I took the idea right back to the office where I shared it with our VP of Engineering. The company had promised customers a new guide.  I’d been there less than a month and was still drinking from the fire hose, but hadn’t yet reached the point where the product made sense yet.  I wasn’t going to be able to deliver by the deadline by myself.  My VP loved the idea of a documentation sprint. In fact, within less than 24 hours of me mentioning the idea, he’s scheduled a meeting, we’d hashed out a general plan, and picked which week we were going to kick this off.  

During our planning discussion we’d joked about locking everyone in a conference room, ordering pizza and not letting them leave.  I said I’d dig out my official Hall Pass from my teaching days.  We ended up getting IT to set up computers in one of the conference rooms, and several of us sat and worked together during the week-long documentation Sprint. I mostly organized, formatted, and edited, which is not now I prefer to work. But since I hadn’t had time to learn the product,  I had to content myself with role-playing (rather convincingly, if I say so myself) a novice user who didn’t know anything about the product.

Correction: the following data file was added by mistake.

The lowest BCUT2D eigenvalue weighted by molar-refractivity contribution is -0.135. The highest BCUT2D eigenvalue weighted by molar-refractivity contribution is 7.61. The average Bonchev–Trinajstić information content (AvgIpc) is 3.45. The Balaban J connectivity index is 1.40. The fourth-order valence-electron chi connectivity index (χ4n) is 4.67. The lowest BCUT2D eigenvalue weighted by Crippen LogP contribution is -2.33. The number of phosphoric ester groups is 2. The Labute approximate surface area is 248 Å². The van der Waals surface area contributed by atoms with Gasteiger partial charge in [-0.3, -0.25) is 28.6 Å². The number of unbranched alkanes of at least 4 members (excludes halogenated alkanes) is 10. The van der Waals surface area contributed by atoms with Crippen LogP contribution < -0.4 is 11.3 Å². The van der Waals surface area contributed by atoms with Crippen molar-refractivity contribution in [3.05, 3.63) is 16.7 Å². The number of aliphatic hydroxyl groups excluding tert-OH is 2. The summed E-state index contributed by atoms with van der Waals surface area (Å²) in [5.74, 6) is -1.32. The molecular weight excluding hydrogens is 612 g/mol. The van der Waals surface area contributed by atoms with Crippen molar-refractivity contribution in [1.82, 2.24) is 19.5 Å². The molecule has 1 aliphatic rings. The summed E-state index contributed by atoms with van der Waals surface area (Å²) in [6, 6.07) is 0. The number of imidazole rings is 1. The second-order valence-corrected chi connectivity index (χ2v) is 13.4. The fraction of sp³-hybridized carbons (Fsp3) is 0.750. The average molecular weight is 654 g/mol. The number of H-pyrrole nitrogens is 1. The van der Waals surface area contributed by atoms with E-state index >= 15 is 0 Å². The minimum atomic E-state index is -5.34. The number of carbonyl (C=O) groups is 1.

Our first doc sprint was a rousing success.  We went from blank page to released manual much quicker than I would have ever imagined possible.  One of the reasons why I think it was so successful was because management really got behind the idea.  Management made it clear to the developers that for a week, they were to concentrate on the doc.  And documentation reviews always succeed or fail based on management support.  If your managers don’t make it clear that reviewing the documentation is important, then reviewers don’t make it a priority.

As I like to remind people, we ship two things to the customers: software and documentation. Code needs to be tested, and documentation needs to be reviewed.

I anticipate that our next documentation sprint will be shortly before our next major release.  Scrum has enabled our developers to make some major changes to the product, and I’ve been making some major changes to the documentation set.  I want to make sure that the docs represent the current state of the product.

*****
The FLOSS Manuals site has a book all about book sprints.

Anne Gentle blogs about doc sprints and other Agile techniques.

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7 Comments »

  1. […] Agile Doc Reviews – The Documentation Sprint (Julie Stickler) […]